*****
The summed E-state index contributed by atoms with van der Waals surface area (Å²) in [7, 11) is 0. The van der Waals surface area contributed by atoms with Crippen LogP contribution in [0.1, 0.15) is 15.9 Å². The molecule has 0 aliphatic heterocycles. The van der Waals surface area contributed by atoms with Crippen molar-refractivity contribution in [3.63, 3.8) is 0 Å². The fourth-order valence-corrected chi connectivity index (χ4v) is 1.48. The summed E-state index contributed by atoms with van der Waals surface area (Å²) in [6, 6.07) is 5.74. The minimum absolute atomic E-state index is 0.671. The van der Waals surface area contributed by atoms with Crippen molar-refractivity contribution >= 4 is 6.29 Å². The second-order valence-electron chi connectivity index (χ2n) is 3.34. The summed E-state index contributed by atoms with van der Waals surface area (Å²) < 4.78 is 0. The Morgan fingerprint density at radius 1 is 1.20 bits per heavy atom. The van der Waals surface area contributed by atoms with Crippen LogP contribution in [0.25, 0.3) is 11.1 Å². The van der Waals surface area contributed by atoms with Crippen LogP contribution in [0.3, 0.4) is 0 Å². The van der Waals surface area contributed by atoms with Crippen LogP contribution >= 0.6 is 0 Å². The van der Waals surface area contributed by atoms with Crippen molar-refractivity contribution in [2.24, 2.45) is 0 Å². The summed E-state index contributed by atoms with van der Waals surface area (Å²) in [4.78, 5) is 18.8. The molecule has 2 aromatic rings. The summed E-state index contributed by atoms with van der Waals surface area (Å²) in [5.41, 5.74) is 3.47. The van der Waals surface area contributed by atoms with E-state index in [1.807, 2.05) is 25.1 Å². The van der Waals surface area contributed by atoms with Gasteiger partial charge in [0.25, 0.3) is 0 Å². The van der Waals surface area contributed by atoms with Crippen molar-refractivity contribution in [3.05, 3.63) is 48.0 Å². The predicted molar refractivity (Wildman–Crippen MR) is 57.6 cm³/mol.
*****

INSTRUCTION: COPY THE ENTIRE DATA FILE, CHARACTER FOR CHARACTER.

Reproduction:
The summed E-state index contributed by atoms with van der Waals surface area (Å²) in [7, 11) is 0. The van der Waals surface area contributed by atoms with Crippen LogP contribution in [0.1, 0.15) is 15.9 Å². The molecule has 0 aliphatic heterocycles. The van der Waals surface area contributed by atoms with Crippen molar-refractivity contribution in [3.63, 3.8) is 0 Å². The fourth-order valence-corrected chi connectivity index (χ4v) is 1.48. The summed E-state index contributed by atoms with van der Waals surface area (Å²) in [6, 6.07) is 5.74. The minimum absolute atomic E-state index is 0.671. The van der Waals surface area contributed by atoms with Crippen molar-refractivity contribution >= 4 is 6.29 Å². The second-order valence-electron chi connectivity index (χ2n) is 3.34. The summed E-state index contributed by atoms with van der Waals surface area (Å²) < 4.78 is 0. The Morgan fingerprint density at radius 1 is 1.20 bits per heavy atom. The van der Waals surface area contributed by atoms with Crippen LogP contribution in [0.25, 0.3) is 11.1 Å². The van der Waals surface area contributed by atoms with Crippen LogP contribution in [0.3, 0.4) is 0 Å². The van der Waals surface area contributed by atoms with Crippen LogP contribution >= 0.6 is 0 Å². The van der Waals surface area contributed by atoms with Crippen molar-refractivity contribution in [2.24, 2.45) is 0 Å². The summed E-state index contributed by atoms with van der Waals surface area (Å²) in [4.78, 5) is 18.8. The molecule has 2 aromatic rings. The summed E-state index contributed by atoms with van der Waals surface area (Å²) in [5.41, 5.74) is 3.47. The van der Waals surface area contributed by atoms with E-state index in [1.807, 2.05) is 25.1 Å². The van der Waals surface area contributed by atoms with Gasteiger partial charge in [0.25, 0.3) is 0 Å². The van der Waals surface area contributed by atoms with Crippen molar-refractivity contribution in [3.05, 3.63) is 48.0 Å². The predicted molar refractivity (Wildman–Crippen MR) is 57.6 cm³/mol.